There is something I am not seeing. There must be.
I am unable to fight back the waves. I erect a barrier, and it holds, briefly. Then it crumbles, and I am knocked down and submerged. I pull myself up and rebuild, as another wall of water rises beneath a deceptive sky. And I am down again, because I wished to believe in a calm sea.
The wave recedes for a time. I dare to look up and find beauty. I remember to look down and find reality. I am aware of polished glass and smooth shell, warmth and grit beneath my feet. But sand is impermanent; it bears my weight, and yet it moves. There is nothing solid in this moment, nothing solid in my standing.
I am standing nonetheless, readying for the next devastating wave.
* * * * *
In the waters, I have held my sons, tightly, to keep them safe. I have used my wits and my body to protect them against the bursting dams, the continual flooding, the churning currents, the detritus in the aftermath. But the pounding never ceases for long. It may stall, but I know that to be a ruse; the eye of the storm. The waves will return – more insidious, more audacious, more destructive.
One child is free. He has learned to navigate difficult currents and he is strong. He escapes to other territories, returns to meet the waves head on.
* * * * *
Battered, I find my bearings with increasing difficulty. I search for markers, for the bright fire, however small. I am still the guardian of another child’s dreams, still treading water until the next mooring, the life jacket, the tow rope.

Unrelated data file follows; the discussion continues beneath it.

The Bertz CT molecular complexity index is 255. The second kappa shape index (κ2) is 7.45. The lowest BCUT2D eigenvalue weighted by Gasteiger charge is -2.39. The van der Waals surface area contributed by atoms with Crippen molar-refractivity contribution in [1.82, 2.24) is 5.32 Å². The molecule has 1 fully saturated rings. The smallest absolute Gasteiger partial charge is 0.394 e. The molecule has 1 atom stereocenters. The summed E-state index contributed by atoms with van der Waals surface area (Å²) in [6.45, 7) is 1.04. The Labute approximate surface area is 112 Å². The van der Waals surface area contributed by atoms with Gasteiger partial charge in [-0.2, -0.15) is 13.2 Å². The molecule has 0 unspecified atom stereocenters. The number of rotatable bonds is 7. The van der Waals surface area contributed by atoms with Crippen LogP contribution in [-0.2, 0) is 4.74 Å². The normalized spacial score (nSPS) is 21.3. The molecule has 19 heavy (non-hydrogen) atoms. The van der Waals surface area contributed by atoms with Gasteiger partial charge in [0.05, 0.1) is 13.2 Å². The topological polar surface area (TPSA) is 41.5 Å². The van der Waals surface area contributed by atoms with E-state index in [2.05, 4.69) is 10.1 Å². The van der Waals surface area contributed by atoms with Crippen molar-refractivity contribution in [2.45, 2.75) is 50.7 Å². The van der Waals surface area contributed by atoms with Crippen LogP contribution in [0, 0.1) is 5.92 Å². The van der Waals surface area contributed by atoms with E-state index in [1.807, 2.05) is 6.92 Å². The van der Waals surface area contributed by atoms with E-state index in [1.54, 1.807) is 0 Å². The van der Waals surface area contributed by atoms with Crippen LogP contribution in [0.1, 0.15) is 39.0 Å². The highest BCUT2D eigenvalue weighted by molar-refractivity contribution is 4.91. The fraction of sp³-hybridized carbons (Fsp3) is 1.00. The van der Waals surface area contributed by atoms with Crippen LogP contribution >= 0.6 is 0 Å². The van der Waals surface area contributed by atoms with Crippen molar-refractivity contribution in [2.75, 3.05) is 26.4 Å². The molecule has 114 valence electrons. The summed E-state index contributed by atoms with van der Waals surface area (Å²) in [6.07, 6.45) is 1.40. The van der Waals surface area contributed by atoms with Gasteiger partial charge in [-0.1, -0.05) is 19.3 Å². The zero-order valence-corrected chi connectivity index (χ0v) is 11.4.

Somewhere, there is a place of rich soil and hot sun. Somewhere, there is a map to follow, that will lead us away from these waters. Perhaps that is the dream – that such a place may still exist, at least in youth.
* * * * *
I am fine. I am cracked. I am fine.
Each morning, I put on my public face. I write in the quiet. I tend to errands and mothering. I proceed with the mechanical. Its familiarity feels like progress: another hour, another afternoon, another day closer to rescuing dreams against all odds. I do my job of shopping, cooking, asking about homework, driving, fetching, praising the accomplishment, reining in the unacceptable. Pulling rabbits out of the hat.
I observe. I listen. I walk through the days and nights looking over my shoulder. For the next wave. And I say the words: this is my worry, we’ll figure it out, I’ll do my best.
* * * * *
I know my courage, and it isn’t enough. I know my love, and it isn’t enough. I teach survival, gingerly, and the power of dreams, with conviction. And neither is enough.
I need the tides to turn, my face to dry, the sun to know an alternative to this life, navigation away from this treacherous shoreline – a path, that I cannot see.
© D A Wolf